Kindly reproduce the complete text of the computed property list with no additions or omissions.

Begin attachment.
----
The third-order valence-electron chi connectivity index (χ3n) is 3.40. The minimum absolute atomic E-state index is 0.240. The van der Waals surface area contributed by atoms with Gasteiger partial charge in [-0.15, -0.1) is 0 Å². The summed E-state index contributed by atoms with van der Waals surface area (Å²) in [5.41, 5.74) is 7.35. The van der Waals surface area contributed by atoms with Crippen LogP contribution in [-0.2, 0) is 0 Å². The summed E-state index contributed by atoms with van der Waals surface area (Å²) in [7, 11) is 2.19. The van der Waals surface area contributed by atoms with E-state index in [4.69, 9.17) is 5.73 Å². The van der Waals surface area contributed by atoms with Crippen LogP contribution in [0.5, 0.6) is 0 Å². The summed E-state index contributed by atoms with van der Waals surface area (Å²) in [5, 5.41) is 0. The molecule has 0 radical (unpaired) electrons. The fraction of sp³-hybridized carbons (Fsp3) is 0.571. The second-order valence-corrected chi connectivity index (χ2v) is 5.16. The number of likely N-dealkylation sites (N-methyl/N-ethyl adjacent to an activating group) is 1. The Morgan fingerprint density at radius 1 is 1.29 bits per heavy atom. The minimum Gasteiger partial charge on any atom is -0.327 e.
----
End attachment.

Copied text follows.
The third-order valence-electron chi connectivity index (χ3n) is 3.40. The minimum absolute atomic E-state index is 0.240. The van der Waals surface area contributed by atoms with Gasteiger partial charge in [-0.15, -0.1) is 0 Å². The summed E-state index contributed by atoms with van der Waals surface area (Å²) in [5.41, 5.74) is 7.35. The van der Waals surface area contributed by atoms with Crippen LogP contribution in [-0.2, 0) is 0 Å². The summed E-state index contributed by atoms with van der Waals surface area (Å²) in [7, 11) is 2.19. The van der Waals surface area contributed by atoms with E-state index in [4.69, 9.17) is 5.73 Å². The van der Waals surface area contributed by atoms with Crippen LogP contribution in [0.5, 0.6) is 0 Å². The summed E-state index contributed by atoms with van der Waals surface area (Å²) in [5, 5.41) is 0. The molecule has 0 radical (unpaired) electrons. The fraction of sp³-hybridized carbons (Fsp3) is 0.571. The second-order valence-corrected chi connectivity index (χ2v) is 5.16. The number of likely N-dealkylation sites (N-methyl/N-ethyl adjacent to an activating group) is 1. The Morgan fingerprint density at radius 1 is 1.29 bits per heavy atom. The minimum Gasteiger partial charge on any atom is -0.327 e.